4 Types of Plastic Moulding
In today’s world of manufacturing, plastics are used to make a whole range of products, from automotive body parts to in some cases human body parts. Each moulding process requires a special manufacturing process that moulds the parts based on their specifications. In this article, we will be looking at 4 different types of plastic moulding techniques and their advantages and applications.
This type of moulding is well suited for hollow objects, like bottles. The blowing process follows the basic steps that you would find in glass blowing. A parison, or heated mass of plastic, is placed in a tube and then inflated by air. The air then pushes the plastic against the mould meaning that it takes the form of its desired shape. The plastic is then left to cool, then ejected once it is at its desired temperature.
The blow mould process is perfectly designed to manufacture at high volume for one-piece hollow objects. This moulding process creates uniformed walled containers, perfect if you’re looking to manufacture lots of bottles.
This moulding method is well suited for high-quality, high-volume part manufacturing. Plastic injection moulding is seen to be the most versatile of all moulding techniques. The presses that are used in this moulding process vary in size and are rated based on their pressure and tonnage. Large injection machines can create car parts. Whereas, smaller machines can produce very precise parts. During the injection moulding process, there are many types of plastic resins that can help increase its flexibility.
This production process itself is fairly straightforward; however, there are a variety of enhancements and customization techniques that can be used to help produce a unique and desired finish or structure for the product. Injection moulds contain cavities so that when the melted plastic is injected it will fill the cavities and therefore, take the desired shape. Once the plastic is cool, the parts are then ejected using pins.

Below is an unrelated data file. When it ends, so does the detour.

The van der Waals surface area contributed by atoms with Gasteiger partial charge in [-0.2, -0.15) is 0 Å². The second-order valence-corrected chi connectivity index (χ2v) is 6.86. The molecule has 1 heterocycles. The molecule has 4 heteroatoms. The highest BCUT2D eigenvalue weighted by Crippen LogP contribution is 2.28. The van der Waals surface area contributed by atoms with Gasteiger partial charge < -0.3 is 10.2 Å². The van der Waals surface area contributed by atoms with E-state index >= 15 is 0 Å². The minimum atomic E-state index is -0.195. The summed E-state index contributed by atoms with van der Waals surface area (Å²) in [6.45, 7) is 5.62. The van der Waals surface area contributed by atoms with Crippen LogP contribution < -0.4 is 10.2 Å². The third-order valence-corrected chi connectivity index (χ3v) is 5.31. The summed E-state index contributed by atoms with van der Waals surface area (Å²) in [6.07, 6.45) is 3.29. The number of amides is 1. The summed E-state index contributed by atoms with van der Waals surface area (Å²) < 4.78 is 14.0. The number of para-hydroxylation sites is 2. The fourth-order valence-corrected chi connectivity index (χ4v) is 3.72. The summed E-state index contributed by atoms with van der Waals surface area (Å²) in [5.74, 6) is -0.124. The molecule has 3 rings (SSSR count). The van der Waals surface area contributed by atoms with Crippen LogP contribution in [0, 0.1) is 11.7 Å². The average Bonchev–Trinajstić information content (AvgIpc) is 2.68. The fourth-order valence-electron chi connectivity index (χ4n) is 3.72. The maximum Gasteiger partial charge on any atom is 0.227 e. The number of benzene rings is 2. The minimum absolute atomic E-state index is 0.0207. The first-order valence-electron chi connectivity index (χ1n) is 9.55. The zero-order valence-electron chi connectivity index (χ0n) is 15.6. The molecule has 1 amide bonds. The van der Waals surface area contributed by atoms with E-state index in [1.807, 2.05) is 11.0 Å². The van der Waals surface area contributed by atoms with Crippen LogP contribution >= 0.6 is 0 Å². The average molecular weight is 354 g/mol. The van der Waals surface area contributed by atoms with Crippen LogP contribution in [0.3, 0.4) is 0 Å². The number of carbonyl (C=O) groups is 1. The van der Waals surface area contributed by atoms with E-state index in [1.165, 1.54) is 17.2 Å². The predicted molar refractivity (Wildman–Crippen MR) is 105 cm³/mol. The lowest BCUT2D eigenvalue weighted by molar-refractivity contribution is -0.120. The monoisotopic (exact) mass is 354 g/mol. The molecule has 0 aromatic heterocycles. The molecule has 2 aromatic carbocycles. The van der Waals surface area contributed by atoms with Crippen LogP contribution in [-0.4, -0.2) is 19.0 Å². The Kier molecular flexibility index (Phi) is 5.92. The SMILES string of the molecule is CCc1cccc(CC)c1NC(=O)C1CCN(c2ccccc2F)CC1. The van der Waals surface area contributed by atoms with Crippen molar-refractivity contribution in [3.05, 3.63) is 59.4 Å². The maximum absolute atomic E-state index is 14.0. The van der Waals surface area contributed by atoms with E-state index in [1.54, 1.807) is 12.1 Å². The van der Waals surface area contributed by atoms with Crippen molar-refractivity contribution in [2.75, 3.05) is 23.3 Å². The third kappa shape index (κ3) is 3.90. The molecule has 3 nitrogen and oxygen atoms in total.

The initial mould making costs is relatively high; however, the cost per part is very economical. Low part costs along with resin and finish options have all contributed to injection moulding’s popularity in today’s manufacturing industry.
Thermoforming is a manufacturing process where a plastic sheet is heated to a pliable forming temperature, formed to a specific shape in a mold, and trimmed to create a usable product. The sheet, or “film” when referring to thinner gauges and certain material types, is heated in an oven to a high-enough temperature that permits it to be stretched into or onto a mold and cooled to a finished shape. Its simplified version is vacuum forming.
In its simplest form, a small tabletop or lab size machine can be used to heat small cut sections of plastic sheets and stretch them over a mold using a vacuum. This method is often used for sample and prototype parts. In complex and high-volume applications, very large production machines are utilized to heat and form the plastic sheet. And trim the formed parts from the sheet in a continuous high-speed process and can produce many thousands of finished parts per hour depending on the machine and mold size and the size of the parts being formed.
Compression molding is used with thermosetting plastics. The thermoset plastic material may be in free-flowing granular form or viscous material. The material is placed in a hot mold, and the mold is closed by a hydraulic press. A typical compression molding process is performed at a mold temperature of 350°F and mold pressure of 100 psi (180°C and 700 kPa) with a curing time of 3 min. After the material is cured, the mold is opened and the plastic package is pushed out. Compression molding is a low cost process and is capable of high volume production.
It typically employs a matched metal tool in a heated (normally hydraulic) press to consolidate sheet materials or moulding compounds at relatively high pressures. Examples of composites that are commonly processed by compression moulding include thermosetting prepregs, fibre-reinforced thermoplastic “organ sheets”, moulding compounds. Such as sheet moulding compound (SMC), and chopped thermoplastic tapes. It is also widely used to produce sandwich structures that incorporate a core material. Such as a honeycomb or polymer foam, although care must be taken not to use excessive pressure that might crush the core.